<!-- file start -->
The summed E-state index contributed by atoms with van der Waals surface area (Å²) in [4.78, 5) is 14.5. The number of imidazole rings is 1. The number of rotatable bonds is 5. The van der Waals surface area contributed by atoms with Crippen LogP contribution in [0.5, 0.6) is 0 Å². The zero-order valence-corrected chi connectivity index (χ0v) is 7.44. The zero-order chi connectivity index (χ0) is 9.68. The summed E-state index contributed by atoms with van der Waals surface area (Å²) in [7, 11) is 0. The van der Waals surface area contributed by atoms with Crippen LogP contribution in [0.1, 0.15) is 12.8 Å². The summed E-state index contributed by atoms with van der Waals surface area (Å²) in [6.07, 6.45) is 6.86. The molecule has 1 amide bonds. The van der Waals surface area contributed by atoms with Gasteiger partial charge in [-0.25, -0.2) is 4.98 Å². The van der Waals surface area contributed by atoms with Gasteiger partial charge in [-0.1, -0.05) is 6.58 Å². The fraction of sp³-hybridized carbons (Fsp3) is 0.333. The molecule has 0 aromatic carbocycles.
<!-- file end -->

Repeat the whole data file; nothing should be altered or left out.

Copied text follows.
The summed E-state index contributed by atoms with van der Waals surface area (Å²) in [4.78, 5) is 14.5. The number of imidazole rings is 1. The number of rotatable bonds is 5. The van der Waals surface area contributed by atoms with Crippen LogP contribution in [0.5, 0.6) is 0 Å². The zero-order valence-corrected chi connectivity index (χ0v) is 7.44. The zero-order chi connectivity index (χ0) is 9.68. The summed E-state index contributed by atoms with van der Waals surface area (Å²) in [7, 11) is 0. The van der Waals surface area contributed by atoms with Crippen LogP contribution in [0.1, 0.15) is 12.8 Å². The summed E-state index contributed by atoms with van der Waals surface area (Å²) in [6.07, 6.45) is 6.86. The molecule has 1 amide bonds. The van der Waals surface area contributed by atoms with Gasteiger partial charge in [-0.25, -0.2) is 4.98 Å². The van der Waals surface area contributed by atoms with Gasteiger partial charge in [-0.1, -0.05) is 6.58 Å². The fraction of sp³-hybridized carbons (Fsp3) is 0.333. The molecule has 0 aromatic carbocycles.